Monday, January 14, 2013

Bourbon Barrel Fill #3

Saturday saw the latest iteration of my homebrewing club's, the Charlottesville Area Masters of Real Ale (CAMRA), barrel project come to fruition.  This is the third recipe to go into the barrel, which has been marked mostly by unexpected surprises.  The first surprise was that the bourbon barrel, which came to us sealed and smelling strongly of bourbon, soured the first batch of beer we put into it.  The resulting beer, a bourbon-barrel porter, eventually settled out into a very tasty, if a bit strange, brew.  The souring of the barrel dropped the number of club members interested in the project dramatically.  At one point, I feared that the barrel would be turned into planters, but some heroic club members came through.  We filled the barrel with the second batch, a Flanders Red, in July.  Then came the next surprise, that the homebrewing store which held the barrel was expanding and needed the barrel's space.  The group quickly emptied the barrel, 6 months before we intended, and moved it to its new home, The Fermentation Trap.  That is quite a tumultuous first year for a storage device that is supposed to be forgotten for long periods of time.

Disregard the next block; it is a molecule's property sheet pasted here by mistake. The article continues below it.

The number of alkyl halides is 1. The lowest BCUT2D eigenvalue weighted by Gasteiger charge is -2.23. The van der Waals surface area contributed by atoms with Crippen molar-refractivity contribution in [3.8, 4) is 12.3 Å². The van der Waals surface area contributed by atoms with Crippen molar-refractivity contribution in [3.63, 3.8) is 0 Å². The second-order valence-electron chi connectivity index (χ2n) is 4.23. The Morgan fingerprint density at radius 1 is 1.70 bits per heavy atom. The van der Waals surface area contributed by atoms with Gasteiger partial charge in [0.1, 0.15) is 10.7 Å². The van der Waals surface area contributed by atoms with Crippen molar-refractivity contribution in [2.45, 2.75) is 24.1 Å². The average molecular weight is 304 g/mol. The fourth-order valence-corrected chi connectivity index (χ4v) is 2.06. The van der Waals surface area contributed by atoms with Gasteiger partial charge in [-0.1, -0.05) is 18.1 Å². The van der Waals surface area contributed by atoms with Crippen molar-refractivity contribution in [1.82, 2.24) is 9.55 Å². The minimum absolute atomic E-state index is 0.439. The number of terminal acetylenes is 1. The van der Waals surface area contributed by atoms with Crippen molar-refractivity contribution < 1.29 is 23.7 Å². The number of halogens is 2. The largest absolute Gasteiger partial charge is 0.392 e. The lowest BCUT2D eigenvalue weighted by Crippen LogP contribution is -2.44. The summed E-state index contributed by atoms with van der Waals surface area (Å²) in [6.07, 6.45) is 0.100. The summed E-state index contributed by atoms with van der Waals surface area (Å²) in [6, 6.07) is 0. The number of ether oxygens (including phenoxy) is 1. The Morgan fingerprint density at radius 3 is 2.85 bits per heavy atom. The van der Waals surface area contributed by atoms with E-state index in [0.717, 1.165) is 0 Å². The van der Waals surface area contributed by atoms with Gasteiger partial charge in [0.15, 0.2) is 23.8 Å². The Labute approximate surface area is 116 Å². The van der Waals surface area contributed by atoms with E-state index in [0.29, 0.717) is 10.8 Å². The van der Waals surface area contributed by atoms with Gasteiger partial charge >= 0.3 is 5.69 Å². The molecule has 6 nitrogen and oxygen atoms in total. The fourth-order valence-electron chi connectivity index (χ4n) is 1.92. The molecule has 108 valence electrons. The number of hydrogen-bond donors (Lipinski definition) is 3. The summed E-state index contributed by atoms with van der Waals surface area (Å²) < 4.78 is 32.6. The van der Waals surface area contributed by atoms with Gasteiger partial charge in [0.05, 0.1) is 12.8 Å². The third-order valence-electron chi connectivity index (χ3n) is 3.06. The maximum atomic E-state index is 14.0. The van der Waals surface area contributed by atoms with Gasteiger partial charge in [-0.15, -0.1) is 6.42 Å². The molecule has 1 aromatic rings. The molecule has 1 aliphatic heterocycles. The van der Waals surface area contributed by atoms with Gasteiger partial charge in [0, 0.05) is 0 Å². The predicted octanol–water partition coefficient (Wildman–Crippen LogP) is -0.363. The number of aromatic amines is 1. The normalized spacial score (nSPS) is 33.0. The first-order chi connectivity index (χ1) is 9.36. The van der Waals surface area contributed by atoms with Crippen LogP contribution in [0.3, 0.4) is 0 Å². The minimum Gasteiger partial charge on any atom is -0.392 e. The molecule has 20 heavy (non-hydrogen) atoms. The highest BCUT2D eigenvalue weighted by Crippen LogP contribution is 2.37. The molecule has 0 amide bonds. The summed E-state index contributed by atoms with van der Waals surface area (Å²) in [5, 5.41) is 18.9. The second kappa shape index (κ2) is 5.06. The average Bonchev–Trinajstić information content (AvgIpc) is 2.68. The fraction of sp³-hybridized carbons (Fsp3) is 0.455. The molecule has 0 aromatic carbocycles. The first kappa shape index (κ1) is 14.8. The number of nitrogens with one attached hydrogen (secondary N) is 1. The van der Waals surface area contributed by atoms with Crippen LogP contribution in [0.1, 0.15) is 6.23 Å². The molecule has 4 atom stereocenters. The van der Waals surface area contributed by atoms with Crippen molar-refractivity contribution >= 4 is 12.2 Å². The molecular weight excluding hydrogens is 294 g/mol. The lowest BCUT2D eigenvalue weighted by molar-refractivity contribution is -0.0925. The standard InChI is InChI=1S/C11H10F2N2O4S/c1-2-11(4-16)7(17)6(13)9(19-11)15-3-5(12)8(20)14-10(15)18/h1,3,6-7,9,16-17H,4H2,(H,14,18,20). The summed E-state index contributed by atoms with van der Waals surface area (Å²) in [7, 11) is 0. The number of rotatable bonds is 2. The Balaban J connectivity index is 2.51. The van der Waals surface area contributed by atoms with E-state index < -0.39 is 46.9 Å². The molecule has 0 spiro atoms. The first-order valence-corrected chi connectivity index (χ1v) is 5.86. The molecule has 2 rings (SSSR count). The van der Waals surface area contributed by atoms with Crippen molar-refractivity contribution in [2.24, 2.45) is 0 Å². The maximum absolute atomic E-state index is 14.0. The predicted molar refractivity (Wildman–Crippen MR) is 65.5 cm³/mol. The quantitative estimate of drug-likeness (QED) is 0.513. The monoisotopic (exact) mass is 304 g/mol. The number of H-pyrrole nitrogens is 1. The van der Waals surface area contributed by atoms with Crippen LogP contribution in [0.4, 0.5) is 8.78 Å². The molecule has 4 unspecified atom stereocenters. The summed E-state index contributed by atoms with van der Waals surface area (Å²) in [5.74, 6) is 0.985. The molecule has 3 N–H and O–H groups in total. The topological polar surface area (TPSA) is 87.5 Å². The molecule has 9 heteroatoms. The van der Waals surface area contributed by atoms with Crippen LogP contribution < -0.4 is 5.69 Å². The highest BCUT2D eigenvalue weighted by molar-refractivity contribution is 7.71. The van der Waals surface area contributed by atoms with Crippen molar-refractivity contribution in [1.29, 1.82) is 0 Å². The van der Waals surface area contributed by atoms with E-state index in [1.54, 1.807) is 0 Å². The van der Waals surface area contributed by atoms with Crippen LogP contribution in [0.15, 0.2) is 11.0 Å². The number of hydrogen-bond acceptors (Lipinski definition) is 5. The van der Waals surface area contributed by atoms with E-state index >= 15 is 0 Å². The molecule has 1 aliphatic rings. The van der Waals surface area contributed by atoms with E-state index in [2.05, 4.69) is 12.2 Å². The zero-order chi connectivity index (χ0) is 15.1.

The current group of five club members participating in the project decided to brew a beer like Russian River's Beatification, a sour Belgian pale ale.  The selection was inspired by the Mad Fermentationist blog, and excellent resource for sour and other interesting beer information.  Michael Tonsmeire, the author, put up a clone recipe for Beatification in 2009 and we decided to follow it, mostly.  Our barrel is obviously different than Michael's, given the different beers that have lived there, and we will not likely keep it in the barrel as long.  We are also debating what additional cultures or bottle dregs to put in the barrel at this time.  Current front runners are dregs from a bottle of Cantillon and/or a pitch of Bug Farm, from East Coast Yeast.

The barrel fill day went off fairly well.  Kenny, the owner of The Fermentation Trap, had filled the barrel with water to make sure it would not leak.  The full barrel partially cracked the dolly it was stored upon, for easy movement if necessary.  So, Kenny built a more stable structure from plywood and 2x4s, mounted on a new dolly.  With everything set up properly, we filled the barrel in about an hour.  It was a fun morning, full of camaraderie and off-color jokes.

Stay tuned to see where the barrel project heads next, though hopefully, it will remain undisturbed for a long time to come.



No comments:

Post a Comment

Related Posts Plugin for WordPress, Blogger...